Wednesday, June 19, 2024

There’s a reason stores set out certain small items near the checkout, where they’re almost irresistible as an impulse buy: They entertain us when we’re bored in line and are the last thing we see before paying, making it hard to keep from thinking that we somehow need it or will at least need it in the future, or need to buy it for someone. After all, even for the most practical of impulse items it’s hard to duck into a store to buy at the moment they’re needed – a flashlight when we’re fumbling at a door lock or rain poncho when an outpour comes, say.

We feel simultaneously smart and a little foolish buying these things. We get the same mixed feelings carrying them around.

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But we feel like geniuses when a need arises and we have these little items with us, ready for use.

There are plenty of stores around town with these little items; this sampling – also very little – gives a sense of what’s out there for $10 or less in two of our most practical squares, whether it’s in stores you expect to be practical or frivolous and even though the impulse buys range from the very useful to the not useful at all. In either category, sometimes it pays (or at least costs very little) to follow your impulses.
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You may say, “Sew what?”

Emergency sewing kit, $9. The emergency tech kits and eyeglass repair kits aren’t available any longer, but it’s clear why Blick would hang on to the emergency sewing kits: People need them. (And eyeglass repair kits are common at grocery store checkouts.)  Blick Art Materials (619 Massachusetts Ave., Central Square)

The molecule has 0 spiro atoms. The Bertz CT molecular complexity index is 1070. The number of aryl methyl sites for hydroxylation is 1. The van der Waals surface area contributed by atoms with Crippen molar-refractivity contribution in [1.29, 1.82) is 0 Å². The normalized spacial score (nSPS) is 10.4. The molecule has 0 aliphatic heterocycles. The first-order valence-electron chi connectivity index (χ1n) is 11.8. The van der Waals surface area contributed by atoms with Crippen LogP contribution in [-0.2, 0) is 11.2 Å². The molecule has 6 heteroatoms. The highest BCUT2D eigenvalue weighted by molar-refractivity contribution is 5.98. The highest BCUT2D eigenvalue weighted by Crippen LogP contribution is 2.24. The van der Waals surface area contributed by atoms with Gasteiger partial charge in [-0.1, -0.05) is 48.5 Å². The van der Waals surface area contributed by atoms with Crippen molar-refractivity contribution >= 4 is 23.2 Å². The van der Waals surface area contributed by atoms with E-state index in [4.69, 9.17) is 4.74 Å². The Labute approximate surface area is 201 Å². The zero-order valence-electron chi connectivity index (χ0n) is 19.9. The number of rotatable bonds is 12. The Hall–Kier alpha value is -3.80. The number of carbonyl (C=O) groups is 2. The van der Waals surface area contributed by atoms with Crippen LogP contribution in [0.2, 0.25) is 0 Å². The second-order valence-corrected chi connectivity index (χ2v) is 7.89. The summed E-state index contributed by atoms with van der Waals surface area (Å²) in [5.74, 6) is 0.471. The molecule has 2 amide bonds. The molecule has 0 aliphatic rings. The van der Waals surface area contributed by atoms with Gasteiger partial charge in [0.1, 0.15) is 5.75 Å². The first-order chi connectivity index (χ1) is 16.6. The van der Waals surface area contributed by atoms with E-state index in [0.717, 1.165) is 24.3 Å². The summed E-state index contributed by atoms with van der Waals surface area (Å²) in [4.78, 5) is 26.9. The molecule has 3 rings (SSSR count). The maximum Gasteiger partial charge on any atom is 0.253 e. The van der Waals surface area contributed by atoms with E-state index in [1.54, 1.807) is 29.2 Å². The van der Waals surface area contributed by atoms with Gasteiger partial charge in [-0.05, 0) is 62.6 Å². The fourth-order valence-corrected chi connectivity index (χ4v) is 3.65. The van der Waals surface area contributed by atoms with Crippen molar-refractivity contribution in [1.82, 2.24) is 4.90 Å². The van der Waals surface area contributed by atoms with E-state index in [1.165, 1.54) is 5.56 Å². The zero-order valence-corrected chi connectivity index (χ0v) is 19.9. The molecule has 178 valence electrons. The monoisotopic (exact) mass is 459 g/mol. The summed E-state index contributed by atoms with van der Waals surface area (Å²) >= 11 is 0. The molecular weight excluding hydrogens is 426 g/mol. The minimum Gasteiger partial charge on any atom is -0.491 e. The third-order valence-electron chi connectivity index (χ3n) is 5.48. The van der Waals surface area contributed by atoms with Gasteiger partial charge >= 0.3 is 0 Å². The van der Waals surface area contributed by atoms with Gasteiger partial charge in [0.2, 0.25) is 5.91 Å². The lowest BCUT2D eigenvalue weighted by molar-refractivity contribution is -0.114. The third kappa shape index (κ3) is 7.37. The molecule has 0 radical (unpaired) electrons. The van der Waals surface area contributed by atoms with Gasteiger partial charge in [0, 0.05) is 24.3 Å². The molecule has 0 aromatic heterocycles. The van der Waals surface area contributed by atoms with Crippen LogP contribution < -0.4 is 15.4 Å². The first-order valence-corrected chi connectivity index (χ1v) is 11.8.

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Many hands make light work?

Really tiny hands, $1. Far less useful than an emergency sewing kit but way more weird and fun, these tiny hands fit on the end of a pen or pencil – and Joie De Vivre doesn’t just have silly small items; note the handy pocket measuring tapes, for a similarly low price. Joie De Vivre (1792 Massachusetts Ave., Porter Square)
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For playing Travel Scribble.

Coloring pencil kit, $10. Tuck this kit into a backpack or bag for use with a journal or pad and you’ll never lack for a creative outlet. There’s a tiny eraser and pencil sharpener inside the case. Joie De Vivre (1792 Massachusetts Ave., Porter Square)
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Small but powerful.

Flashlights, $2 to $5. The flashlight on your phone doesn’t always cut it, especially if there isn’t one. All of these flashlights are blazingly bright. Pill Hardware (743 Massachusetts Ave., Central Square)
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When the need for a bowtie is emergent.

Emergency bowtie, $8. This would be a good competitor with the tiny hands for most worthless item if it weren’t for the number of formal events Harvard throws over the course of a (normal) year. While the nearby Keezer’s is probably the better source for a bowtie you know will be used, this is a fun presentation for someone whose formalwear nears hover somewhere around, say, 8 percent likelihood. Joie De Vivre (1792 Massachusetts Ave., Porter Square)
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Of course something called a “poncho” doesn’t come in black.

Emergency rain poncho, $3. Absolutely essential given Greater Boston’s often erratic weather, an emergency rain poncho makes much more sense at $3 than buying one of those cheap umbrellas at CVS – they cost more and are bulkier but are just as likely to become useless or lost after a single use. If only we could figure out what Kikkerland meant by saying its emergency rain poncho is good “for all weather,” though. Blick Art Materials (619 Massachusetts Ave., Central Square)
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For your own magnet school.

Finger puppets, $8. This line of finger puppet and refrigerator magnets goes way beyond the literary – there are dozens to choose from, from politicians and artists to superheroes and “Star Trek” stars. Joie De Vivre (1792 Massachusetts Ave., Porter Square)